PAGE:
The gruesome findings on Thursday morning raise to at least 23 the number killed in the truck bombing.
UN spokesman Salim Lone said it was now unlikely anyone would be found alive.
"We hope until the bitter end to find someone, but it does not look good at this stage," he said.
No group has claimed responsibility for the bombing, the most devastating attack on a UN complex in the world body's 58-year history.
Meanwhile, UN Secretary-General Kofi Annan and US Secretary of State Colin Powell will meet on Thursday in New York to discuss a UN resolution that could provide greater security in Iraq.
"We hope until the bitter end to find someone, but it does not look good at this stage"
A senior US official in Washington said they would discuss how international efforts to end the chaos that has gripped Iraq could be boosted.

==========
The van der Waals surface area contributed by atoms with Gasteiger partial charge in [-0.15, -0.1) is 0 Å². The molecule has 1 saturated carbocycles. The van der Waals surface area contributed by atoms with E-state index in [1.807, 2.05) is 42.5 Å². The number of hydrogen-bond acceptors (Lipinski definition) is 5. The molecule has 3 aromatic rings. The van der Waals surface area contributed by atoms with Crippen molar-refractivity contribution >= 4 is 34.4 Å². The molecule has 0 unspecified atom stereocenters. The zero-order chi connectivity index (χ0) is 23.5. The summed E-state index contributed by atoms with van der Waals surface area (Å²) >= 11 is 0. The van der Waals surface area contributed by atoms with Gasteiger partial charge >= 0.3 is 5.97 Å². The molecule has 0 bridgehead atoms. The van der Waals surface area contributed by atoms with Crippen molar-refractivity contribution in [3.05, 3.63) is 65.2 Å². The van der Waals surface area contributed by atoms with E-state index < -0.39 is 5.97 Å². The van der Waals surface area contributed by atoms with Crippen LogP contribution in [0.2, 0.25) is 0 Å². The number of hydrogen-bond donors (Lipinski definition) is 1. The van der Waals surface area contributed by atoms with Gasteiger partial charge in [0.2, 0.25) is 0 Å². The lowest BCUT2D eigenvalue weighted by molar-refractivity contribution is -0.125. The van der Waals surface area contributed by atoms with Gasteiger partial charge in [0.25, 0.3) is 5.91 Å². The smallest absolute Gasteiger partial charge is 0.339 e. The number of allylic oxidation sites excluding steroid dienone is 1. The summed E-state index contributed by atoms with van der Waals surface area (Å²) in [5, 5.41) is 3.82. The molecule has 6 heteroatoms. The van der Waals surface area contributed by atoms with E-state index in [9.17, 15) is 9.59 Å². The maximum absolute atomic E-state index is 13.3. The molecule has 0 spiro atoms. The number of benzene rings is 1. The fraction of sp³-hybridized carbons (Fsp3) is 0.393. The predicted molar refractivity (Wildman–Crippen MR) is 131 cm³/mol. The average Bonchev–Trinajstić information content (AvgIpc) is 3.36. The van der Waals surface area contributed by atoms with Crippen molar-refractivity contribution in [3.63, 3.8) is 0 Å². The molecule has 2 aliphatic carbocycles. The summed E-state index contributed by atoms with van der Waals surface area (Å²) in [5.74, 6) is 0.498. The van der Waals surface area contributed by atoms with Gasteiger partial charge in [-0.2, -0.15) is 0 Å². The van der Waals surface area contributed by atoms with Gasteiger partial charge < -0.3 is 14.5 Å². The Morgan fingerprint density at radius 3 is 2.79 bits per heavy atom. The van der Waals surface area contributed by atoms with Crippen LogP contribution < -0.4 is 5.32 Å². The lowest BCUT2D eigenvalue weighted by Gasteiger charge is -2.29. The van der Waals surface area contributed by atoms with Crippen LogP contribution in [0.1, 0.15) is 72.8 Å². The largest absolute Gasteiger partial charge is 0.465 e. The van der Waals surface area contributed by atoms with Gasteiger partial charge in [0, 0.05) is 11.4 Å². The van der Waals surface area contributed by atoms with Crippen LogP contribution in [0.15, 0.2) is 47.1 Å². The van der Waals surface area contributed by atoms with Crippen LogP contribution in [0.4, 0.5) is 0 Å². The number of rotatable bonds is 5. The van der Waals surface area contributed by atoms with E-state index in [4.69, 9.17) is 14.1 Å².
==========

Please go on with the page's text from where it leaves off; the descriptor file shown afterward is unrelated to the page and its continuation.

The United States is searching for a way to encourage other nations to commit more troops to Iraq to provide security for humanitarian work.
However, it still insists on remaining firmly in control of the occupation and reconstruction of the country.
"The basic strategy is to say that rather than pulling back when we're attacked, we need to push forward," said the official.